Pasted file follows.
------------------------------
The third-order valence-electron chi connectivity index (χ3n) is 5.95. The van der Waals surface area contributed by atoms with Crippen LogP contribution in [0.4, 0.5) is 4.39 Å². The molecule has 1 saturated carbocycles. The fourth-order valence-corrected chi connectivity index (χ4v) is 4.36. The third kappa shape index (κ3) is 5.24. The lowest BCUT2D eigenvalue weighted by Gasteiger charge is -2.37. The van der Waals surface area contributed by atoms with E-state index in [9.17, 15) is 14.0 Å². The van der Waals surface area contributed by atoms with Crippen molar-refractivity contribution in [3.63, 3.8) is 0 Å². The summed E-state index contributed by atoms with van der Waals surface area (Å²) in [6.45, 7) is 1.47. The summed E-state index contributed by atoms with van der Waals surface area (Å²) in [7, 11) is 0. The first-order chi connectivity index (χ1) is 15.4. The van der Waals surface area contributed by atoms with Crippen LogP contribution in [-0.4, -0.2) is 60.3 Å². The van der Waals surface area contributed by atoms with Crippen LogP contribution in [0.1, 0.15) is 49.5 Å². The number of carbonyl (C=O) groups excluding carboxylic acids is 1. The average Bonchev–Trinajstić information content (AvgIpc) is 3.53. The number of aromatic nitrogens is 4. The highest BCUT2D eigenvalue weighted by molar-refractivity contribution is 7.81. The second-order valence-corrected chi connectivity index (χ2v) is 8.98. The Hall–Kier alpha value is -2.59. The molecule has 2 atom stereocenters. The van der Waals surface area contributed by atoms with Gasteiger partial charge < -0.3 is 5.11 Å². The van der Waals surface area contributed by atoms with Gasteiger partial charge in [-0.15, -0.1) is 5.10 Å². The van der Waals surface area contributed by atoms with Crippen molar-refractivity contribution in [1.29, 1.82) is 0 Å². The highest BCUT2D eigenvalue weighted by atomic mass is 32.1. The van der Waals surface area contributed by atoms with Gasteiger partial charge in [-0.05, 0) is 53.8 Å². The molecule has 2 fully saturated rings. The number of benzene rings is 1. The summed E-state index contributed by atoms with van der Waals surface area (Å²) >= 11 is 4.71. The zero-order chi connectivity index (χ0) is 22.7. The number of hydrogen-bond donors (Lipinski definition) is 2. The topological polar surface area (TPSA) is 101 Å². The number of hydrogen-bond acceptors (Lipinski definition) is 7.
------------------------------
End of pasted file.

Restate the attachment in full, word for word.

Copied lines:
The third-order valence-electron chi connectivity index (χ3n) is 5.95. The van der Waals surface area contributed by atoms with Crippen LogP contribution in [0.4, 0.5) is 4.39 Å². The molecule has 1 saturated carbocycles. The fourth-order valence-corrected chi connectivity index (χ4v) is 4.36. The third kappa shape index (κ3) is 5.24. The lowest BCUT2D eigenvalue weighted by Gasteiger charge is -2.37. The van der Waals surface area contributed by atoms with E-state index in [9.17, 15) is 14.0 Å². The van der Waals surface area contributed by atoms with Crippen molar-refractivity contribution in [3.63, 3.8) is 0 Å². The summed E-state index contributed by atoms with van der Waals surface area (Å²) in [6.45, 7) is 1.47. The summed E-state index contributed by atoms with van der Waals surface area (Å²) in [7, 11) is 0. The first-order chi connectivity index (χ1) is 15.4. The van der Waals surface area contributed by atoms with Crippen LogP contribution in [-0.4, -0.2) is 60.3 Å². The van der Waals surface area contributed by atoms with Crippen LogP contribution in [0.1, 0.15) is 49.5 Å². The number of carbonyl (C=O) groups excluding carboxylic acids is 1. The average Bonchev–Trinajstić information content (AvgIpc) is 3.53. The number of aromatic nitrogens is 4. The highest BCUT2D eigenvalue weighted by molar-refractivity contribution is 7.81. The second-order valence-corrected chi connectivity index (χ2v) is 8.98. The Hall–Kier alpha value is -2.59. The molecule has 2 atom stereocenters. The van der Waals surface area contributed by atoms with Gasteiger partial charge < -0.3 is 5.11 Å². The van der Waals surface area contributed by atoms with Gasteiger partial charge in [-0.15, -0.1) is 5.10 Å². The van der Waals surface area contributed by atoms with Crippen molar-refractivity contribution in [1.29, 1.82) is 0 Å². The highest BCUT2D eigenvalue weighted by atomic mass is 32.1. The van der Waals surface area contributed by atoms with Gasteiger partial charge in [-0.05, 0) is 53.8 Å². The molecule has 2 fully saturated rings. The number of benzene rings is 1. The summed E-state index contributed by atoms with van der Waals surface area (Å²) >= 11 is 4.71. The zero-order chi connectivity index (χ0) is 22.7. The number of hydrogen-bond donors (Lipinski definition) is 2. The topological polar surface area (TPSA) is 101 Å². The number of hydrogen-bond acceptors (Lipinski definition) is 7.